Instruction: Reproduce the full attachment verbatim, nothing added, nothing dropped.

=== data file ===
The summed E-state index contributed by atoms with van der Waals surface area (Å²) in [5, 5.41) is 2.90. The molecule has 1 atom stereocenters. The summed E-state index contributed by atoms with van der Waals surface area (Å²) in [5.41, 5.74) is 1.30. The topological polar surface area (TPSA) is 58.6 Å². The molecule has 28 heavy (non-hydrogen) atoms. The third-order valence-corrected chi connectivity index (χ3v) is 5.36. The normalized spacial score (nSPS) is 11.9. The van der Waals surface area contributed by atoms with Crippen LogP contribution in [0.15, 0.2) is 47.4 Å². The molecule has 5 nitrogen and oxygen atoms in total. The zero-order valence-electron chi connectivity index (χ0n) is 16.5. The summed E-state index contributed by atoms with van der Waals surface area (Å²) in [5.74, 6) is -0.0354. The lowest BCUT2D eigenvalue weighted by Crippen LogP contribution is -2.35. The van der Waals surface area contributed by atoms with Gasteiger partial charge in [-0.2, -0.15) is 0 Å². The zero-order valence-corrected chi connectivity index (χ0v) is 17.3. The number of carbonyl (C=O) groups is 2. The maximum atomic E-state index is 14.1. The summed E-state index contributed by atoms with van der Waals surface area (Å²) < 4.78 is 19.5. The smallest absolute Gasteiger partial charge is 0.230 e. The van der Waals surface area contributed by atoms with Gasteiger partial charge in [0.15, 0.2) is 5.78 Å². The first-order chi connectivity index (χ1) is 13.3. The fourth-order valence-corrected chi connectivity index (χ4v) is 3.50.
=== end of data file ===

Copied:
The summed E-state index contributed by atoms with van der Waals surface area (Å²) in [5, 5.41) is 2.90. The molecule has 1 atom stereocenters. The summed E-state index contributed by atoms with van der Waals surface area (Å²) in [5.41, 5.74) is 1.30. The topological polar surface area (TPSA) is 58.6 Å². The molecule has 28 heavy (non-hydrogen) atoms. The third-order valence-corrected chi connectivity index (χ3v) is 5.36. The normalized spacial score (nSPS) is 11.9. The van der Waals surface area contributed by atoms with Crippen LogP contribution in [0.15, 0.2) is 47.4 Å². The molecule has 5 nitrogen and oxygen atoms in total. The zero-order valence-electron chi connectivity index (χ0n) is 16.5. The summed E-state index contributed by atoms with van der Waals surface area (Å²) in [5.74, 6) is -0.0354. The lowest BCUT2D eigenvalue weighted by Crippen LogP contribution is -2.35. The van der Waals surface area contributed by atoms with Gasteiger partial charge in [-0.2, -0.15) is 0 Å². The zero-order valence-corrected chi connectivity index (χ0v) is 17.3. The number of carbonyl (C=O) groups is 2. The maximum atomic E-state index is 14.1. The summed E-state index contributed by atoms with van der Waals surface area (Å²) < 4.78 is 19.5. The smallest absolute Gasteiger partial charge is 0.230 e. The van der Waals surface area contributed by atoms with Gasteiger partial charge in [0.15, 0.2) is 5.78 Å². The first-order chi connectivity index (χ1) is 13.3. The fourth-order valence-corrected chi connectivity index (χ4v) is 3.50.